Following successful demonstrations of the RiVR Virtual Reality platform at the UK Emergency Services Show in September, BBC Click requested RiVR to be featured in a ‘special programme’ highlighting the way in which innovation is changing the landscape and opportunities within the blue light services and in particular Fire and Rescue.
During the last three weeks BBC Click have attended two specific locations where the RiVR innovation team have been working alongside industry professionals experiencing RiVR photo realistic interactive virtual reality training scenarios. These were specifically created with predetermined training and development outcomes.
The first location visit was to the Leicestershire Fire and Rescue Service headquarters where Kat Hawkins and Omar Mehtab experienced RiVR realism for the first time. Also present was Andrew Quine, Leicestershire’s lead fire Investigator and Paul Speight who has been appointed VR lead for the UK. They had the opportunity to ‘walk’ the two reporters through the scenario, which was just a small example of a larger suite of scenes available via the RiVR platform. They investigated a photo-realistic fire damaged room, picking up and examining any one of a hundred and eighteen interactive objects. These could be photographed and transported to a virtual laboratory for further examination. Potential sources of fire were discussed and then they were able to be immersed in a 360 degree video of the actual fire enabling them to understand if they had identified the true cause.
The second location visited was the Department of Science and technology Laboratory, in St Alban’s, where our reporters were hosted by Mike Ferguson. Mike has been exploring new ways of training ‘first responders’, and has collaborated with RiVR to create a virtual reality crime scene. In one of the scenes the reporters experienced being first on the scene of a brutal murder and were able to interact with objects, as well as checking pulses on bodies that they found. The object of this asset is to determine the appropriate behaviours and actions of individuals in a stressful environment.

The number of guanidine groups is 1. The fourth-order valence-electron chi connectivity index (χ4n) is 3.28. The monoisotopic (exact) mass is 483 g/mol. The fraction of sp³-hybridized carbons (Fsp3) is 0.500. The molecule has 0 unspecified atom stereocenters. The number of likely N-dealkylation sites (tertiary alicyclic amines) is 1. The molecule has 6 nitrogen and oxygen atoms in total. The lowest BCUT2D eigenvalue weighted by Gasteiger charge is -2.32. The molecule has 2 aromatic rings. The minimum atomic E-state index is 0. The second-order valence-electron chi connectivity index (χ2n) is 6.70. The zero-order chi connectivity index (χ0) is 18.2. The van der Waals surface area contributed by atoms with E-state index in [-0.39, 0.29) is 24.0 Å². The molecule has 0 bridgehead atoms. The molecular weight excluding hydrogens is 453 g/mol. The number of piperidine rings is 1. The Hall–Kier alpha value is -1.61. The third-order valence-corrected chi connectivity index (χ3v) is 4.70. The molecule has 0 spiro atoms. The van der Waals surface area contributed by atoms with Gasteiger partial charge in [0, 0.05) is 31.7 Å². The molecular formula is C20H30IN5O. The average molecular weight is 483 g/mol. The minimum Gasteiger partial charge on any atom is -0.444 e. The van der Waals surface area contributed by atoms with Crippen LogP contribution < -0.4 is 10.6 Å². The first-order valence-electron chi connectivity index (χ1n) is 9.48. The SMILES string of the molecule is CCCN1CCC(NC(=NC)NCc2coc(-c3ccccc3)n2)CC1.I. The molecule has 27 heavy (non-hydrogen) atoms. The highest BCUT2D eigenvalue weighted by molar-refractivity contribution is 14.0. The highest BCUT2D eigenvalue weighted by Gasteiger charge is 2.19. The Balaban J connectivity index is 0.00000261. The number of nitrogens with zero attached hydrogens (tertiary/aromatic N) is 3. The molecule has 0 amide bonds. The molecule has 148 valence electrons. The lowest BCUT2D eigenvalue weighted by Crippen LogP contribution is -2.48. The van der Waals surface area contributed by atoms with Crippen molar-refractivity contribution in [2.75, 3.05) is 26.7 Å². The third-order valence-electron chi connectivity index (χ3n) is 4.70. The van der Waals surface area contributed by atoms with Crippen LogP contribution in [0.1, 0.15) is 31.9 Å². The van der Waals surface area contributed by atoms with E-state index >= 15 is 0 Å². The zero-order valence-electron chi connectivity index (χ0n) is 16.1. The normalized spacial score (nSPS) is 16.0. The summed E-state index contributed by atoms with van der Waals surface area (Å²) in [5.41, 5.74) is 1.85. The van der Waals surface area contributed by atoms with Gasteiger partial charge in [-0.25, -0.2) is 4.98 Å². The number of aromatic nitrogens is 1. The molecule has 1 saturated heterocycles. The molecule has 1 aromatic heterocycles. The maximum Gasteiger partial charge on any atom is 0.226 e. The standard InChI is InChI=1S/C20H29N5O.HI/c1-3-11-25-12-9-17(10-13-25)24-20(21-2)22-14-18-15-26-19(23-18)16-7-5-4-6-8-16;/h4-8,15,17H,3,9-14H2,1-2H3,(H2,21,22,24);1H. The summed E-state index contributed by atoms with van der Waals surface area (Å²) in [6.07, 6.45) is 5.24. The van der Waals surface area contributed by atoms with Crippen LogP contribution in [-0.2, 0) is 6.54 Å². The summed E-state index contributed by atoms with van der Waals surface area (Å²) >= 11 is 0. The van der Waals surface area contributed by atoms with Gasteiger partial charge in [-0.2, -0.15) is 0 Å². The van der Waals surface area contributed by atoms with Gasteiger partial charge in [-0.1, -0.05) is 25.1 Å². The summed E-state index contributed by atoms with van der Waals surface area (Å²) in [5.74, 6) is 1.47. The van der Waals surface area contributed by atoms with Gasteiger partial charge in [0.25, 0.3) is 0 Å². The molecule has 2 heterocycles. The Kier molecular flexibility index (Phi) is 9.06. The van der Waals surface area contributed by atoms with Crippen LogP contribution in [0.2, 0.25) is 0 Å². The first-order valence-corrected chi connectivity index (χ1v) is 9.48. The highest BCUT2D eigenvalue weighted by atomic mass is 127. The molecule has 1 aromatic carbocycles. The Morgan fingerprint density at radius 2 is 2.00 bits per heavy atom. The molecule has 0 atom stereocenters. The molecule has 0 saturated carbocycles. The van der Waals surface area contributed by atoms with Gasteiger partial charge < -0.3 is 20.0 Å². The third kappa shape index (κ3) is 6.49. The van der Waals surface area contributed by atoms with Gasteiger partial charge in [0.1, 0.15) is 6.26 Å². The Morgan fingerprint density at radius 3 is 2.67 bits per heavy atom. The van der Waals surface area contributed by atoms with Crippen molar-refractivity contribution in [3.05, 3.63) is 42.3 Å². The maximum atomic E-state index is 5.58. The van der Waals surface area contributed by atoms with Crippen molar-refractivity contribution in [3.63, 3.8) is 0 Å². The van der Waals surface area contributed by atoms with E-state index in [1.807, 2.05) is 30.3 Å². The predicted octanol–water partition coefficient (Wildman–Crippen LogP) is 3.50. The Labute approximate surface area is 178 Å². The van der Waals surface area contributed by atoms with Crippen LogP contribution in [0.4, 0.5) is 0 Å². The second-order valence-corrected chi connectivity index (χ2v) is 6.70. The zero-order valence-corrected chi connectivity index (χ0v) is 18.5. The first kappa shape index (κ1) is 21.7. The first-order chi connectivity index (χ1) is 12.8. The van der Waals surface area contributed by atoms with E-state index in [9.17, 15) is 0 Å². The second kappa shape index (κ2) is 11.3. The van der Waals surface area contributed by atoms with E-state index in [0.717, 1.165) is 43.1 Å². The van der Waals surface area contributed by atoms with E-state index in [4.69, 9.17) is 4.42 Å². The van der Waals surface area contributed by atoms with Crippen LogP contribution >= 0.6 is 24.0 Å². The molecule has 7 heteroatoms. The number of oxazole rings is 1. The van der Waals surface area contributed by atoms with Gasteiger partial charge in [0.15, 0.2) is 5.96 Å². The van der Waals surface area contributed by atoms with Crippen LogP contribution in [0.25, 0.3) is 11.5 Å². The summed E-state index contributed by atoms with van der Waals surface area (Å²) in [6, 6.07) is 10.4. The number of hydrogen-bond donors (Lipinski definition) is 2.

The RiVR scenes and monitoring of outcomes are made possible as the scenes are created using photogrammetry and ‘managed’ by the RiVR platform which processes the VRM (virtual reality monitor). This allows a trainer to observe the candidate in the scene remotely or on a local monitor. Everything is recorded from a first person, third person and birds eye view, giving a comprehensive record of the entire training session.
The speed of development in VR is unprecedented and RiVR believes that collaboration is not only desirable but necessary to meet the needs of clients and to advance technology to end users that benefit the way in which humans learn, to this end RiVR is delighted to have valuable relationships with Intel, Hewlett-Packard, Leica geosystems, Pico and 4dmax.
Although VR can be applied to most learning situations, it is most commonly used for the following reasons:
● Safety (in environments where it would be dangerous for those experiencing it).
● Replicability (to allow multiple participants to experience the same environment).
● Learning (to make mistakes in an environment where critical errors are less impactful).
● Rarity (where environments are experienced rarely enough to require ongoing development).
● Cost effective (Often cheaper as only has to be created once but has multi usage)
VR, as part of a blended learning package, allows students to immerse in the world of experience and heightens their sensitivity to the world. It guides the students so that they can draw meaning from their first-hand experiences and elevate their level of thinking. There is no replacement for true experiential learning, but RiVR now provides a solution to start to fill in the gap between the classroom and real life.